- Five Hitachi-funded Indra V2G chargers installed for electric pharmacy vehicle fleet
- EV scan export up to 30kWh of energy back to the grid during peak charging
- The Trust saw an average reduction in electricity costs of 6p per kWh
- Two-year trial part of Manchester’s ambition to reach carbon-neutrality by 2038
25th October 2022, Malvern UK. Innovative British smart energy technology business, Indra, has announced the results from the first-ever NHS project to use pioneering Vehicle-to-Grid (V2G) technology, in partnership with Manchester University NHS Foundation Trust (MFT) and Hitachi ZeroCarbon, part of Hitachi Europe. The two-year study, which ended in June 2022, explored the potential cost savings and added benefits of V2G charging for commercial fleets.
The trial involved five Hitachi-funded V2G units, developed by Indra, at sites across Withington Community Hospital and Trafford General Hospital. Results from the trial period show that the Foundation Trust was able to reduce its peak hour use electricity costs by £90 a month, thanks to an average reduction of 6p per kWh, which, over the course of a year, translates into a saving of £1,075. As well as lowering energy bills, the Indra V2G bi-directional electric vehicle (EV) chargers also helped both hospitals reduce their carbon footprint by assisting the national electricity network with load demand by scheduling the hospital vehicles to charge off peak. Results also suggest that the V2G charging had a positive effect on the battery health of the electric vehicle fleet.
Thanks to the pioneering bi-directional technology developed by Indra in the V2G chargers, the fleet of electric pharmacy vehicles were programmed to charge during off-peak periods and then discharge energy from the vehicle batteries back into the hospitals when the Foundation’s electricity demands and cost were at their highest.
Speaking about the success of the trial, Indra founder and chief technology officer, Mike Schooling said:
“We are delighted to see our V2G units being used to prove this technology in a real world setting to help the hospitals meet their sustainability targets and reduce their energy costs. This is especially important at a time of sustained energy price increases.
“Energy demand is only going to increase and so it is vital that we can manage energy in a smart and effective way. We believe the key to reaching zero emissions lies in optimising the use and flow of renewable energy and that V2G technology is a game-changer in enabling us to unlock the potential of EVs as powerful portable energy sources.”
John Whybrow, Hitachi ZeroCarbon’s New Business Incubation Lead said:
“Electrifying fleets is the way forward in helping the UK achieve its net zero ambitions and Greater Manchester is leading the pack with its low carbon energy and transport initiatives. The data we gather with this project will be used to show how V2G technologies can play their part in balancing the grid as we use more renewable energy across the UK.”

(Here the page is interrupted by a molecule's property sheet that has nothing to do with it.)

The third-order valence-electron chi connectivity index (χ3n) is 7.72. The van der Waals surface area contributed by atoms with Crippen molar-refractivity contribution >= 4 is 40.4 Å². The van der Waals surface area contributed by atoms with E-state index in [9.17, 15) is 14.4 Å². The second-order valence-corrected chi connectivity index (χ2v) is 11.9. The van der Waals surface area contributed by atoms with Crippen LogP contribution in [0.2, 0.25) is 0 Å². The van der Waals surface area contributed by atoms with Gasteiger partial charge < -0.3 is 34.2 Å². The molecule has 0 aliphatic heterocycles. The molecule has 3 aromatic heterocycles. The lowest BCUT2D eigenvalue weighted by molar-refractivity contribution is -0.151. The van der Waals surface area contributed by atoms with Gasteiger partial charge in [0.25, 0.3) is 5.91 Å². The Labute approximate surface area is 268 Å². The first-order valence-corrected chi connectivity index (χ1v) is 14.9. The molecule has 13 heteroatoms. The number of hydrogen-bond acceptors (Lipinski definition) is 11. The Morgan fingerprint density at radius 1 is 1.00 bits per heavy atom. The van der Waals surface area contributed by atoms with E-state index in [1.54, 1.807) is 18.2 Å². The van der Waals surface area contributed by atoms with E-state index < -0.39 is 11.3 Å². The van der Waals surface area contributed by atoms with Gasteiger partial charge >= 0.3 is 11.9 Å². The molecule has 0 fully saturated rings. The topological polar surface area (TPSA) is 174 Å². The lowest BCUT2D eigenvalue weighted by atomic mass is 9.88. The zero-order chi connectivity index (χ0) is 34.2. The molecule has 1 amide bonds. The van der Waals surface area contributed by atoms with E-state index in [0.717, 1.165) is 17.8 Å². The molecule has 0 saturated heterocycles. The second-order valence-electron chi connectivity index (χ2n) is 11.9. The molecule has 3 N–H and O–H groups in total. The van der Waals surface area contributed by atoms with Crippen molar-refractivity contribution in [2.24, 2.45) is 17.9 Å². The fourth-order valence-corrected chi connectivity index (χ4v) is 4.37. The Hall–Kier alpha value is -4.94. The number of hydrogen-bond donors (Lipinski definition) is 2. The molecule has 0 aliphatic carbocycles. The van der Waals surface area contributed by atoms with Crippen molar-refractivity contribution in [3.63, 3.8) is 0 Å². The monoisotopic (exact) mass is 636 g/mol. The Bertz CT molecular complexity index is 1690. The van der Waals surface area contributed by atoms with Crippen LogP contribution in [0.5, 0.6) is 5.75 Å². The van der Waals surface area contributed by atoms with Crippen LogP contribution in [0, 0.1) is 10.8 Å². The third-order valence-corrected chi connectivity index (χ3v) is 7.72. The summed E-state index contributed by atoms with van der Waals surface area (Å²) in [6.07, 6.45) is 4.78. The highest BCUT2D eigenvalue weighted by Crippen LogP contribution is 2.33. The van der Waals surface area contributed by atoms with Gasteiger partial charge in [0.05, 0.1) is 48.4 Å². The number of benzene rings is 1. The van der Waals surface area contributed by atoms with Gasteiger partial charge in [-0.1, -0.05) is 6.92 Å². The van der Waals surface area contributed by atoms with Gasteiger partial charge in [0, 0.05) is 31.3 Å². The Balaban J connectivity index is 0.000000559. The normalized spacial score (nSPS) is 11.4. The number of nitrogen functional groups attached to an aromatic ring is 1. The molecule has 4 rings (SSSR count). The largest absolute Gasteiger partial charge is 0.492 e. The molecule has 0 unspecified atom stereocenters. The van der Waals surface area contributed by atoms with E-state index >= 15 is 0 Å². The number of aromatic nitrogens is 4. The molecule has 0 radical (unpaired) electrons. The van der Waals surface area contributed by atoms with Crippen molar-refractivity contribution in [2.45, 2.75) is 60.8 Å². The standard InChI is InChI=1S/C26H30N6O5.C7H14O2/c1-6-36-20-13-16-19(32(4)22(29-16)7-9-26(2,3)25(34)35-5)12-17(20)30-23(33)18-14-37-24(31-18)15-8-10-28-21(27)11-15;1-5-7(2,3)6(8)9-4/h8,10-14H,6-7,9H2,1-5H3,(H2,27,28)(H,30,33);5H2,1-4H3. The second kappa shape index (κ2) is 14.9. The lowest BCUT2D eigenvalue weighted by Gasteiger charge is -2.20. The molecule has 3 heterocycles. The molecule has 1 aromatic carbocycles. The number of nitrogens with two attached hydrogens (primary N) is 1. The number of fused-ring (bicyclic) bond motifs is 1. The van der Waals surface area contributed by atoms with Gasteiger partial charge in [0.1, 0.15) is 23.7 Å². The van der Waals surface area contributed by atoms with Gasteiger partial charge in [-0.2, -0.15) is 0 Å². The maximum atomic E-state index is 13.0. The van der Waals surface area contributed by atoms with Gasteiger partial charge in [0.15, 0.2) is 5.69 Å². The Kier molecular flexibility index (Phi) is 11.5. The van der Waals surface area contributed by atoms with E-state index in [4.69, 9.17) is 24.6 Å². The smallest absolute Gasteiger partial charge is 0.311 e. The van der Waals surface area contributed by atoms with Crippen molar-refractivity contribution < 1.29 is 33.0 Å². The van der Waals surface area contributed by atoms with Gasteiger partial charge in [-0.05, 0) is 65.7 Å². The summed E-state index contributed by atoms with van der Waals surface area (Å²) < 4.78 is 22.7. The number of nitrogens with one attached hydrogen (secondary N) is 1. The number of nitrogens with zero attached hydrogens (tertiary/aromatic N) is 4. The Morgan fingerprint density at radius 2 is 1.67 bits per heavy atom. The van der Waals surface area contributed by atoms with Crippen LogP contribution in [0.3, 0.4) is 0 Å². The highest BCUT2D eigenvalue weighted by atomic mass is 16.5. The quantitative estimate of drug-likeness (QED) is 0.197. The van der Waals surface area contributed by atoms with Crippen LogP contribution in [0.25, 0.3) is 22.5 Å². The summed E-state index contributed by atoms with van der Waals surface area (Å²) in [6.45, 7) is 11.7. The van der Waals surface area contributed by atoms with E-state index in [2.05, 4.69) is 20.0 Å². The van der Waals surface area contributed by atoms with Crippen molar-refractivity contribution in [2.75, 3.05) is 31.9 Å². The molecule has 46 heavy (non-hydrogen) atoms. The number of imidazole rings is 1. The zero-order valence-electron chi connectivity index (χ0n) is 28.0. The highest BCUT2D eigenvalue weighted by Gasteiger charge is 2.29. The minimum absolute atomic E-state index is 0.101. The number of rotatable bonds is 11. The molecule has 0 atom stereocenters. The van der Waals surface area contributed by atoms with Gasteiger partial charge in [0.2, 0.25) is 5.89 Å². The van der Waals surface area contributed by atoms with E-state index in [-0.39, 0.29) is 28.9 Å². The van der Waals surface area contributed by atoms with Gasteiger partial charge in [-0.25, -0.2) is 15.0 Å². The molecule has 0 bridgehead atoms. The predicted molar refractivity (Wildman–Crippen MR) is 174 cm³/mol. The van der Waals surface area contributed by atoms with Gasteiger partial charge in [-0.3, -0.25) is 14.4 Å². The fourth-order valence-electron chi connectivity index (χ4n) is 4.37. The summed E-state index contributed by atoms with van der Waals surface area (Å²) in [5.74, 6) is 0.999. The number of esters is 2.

During weekdays, the vehicles were used throughout the day between 7am and 3pm, then returned to be connected to the V2G chargers at all other times. Between 5pm and 7pm the vehicle batteries were discharged down to a minimum 30% state of charge – a figure chosen to preserve long-term battery health and ensure the vehicles were always available on demand for hospital use.
The vehicle batteries are discharged during peak electricity demand within the hospitals. By using the energy in the EV batteries to feed back into the Grid, Indra’s revolutionary chargers were able to reduce energy use by up to 10kWh per charger during the peak periods, reducing the cost of the Trust’s electricity usage by an average of six pence per kWh and significantly reducing carbon during peak times. That works out at a monthly saving of £18 a vehicle for the trial’s fleet of five vans.
Finally, at 11pm the V2G chargers were programmed to begin the process of fully charging the EVs to 100 percent, ensuring they were ready to resume their duties the following morning. Not only were the batteries on the EVs charged at the lowest cost tariff and carbon intensity, but the demand from the building was also at its lowest.
Real world results
At the conclusion of the two-year trial, the key benefits of the technology were found to be the ability for EV users to access energy at off peak tariffs and when greater renewable energy is available, plus sell it back to the Grid during times of peak energy demand. This assists the Grid with managing energy load and reduces the need for high carbon energy sources to be brought online. It also suggests that with just 10 to 15Indra V2G chargers, the Foundation Trust would be able to dramatically reduce its use of grid-supplied electricity between 5pm and 7pm to zero.
As a further benefit, the discharge of energy from the EVs back into the Grid also indicated it had a positive effect on the longevity and efficiency of their batteries. By accurately controlling the charging schedule, avoiding dropping below the 30% state-of-charge threshold and avoiding rapid charging, Indra’s V2G chargers were able to optimise battery health, ensuring the battery would continue to have a longer and more efficient working life.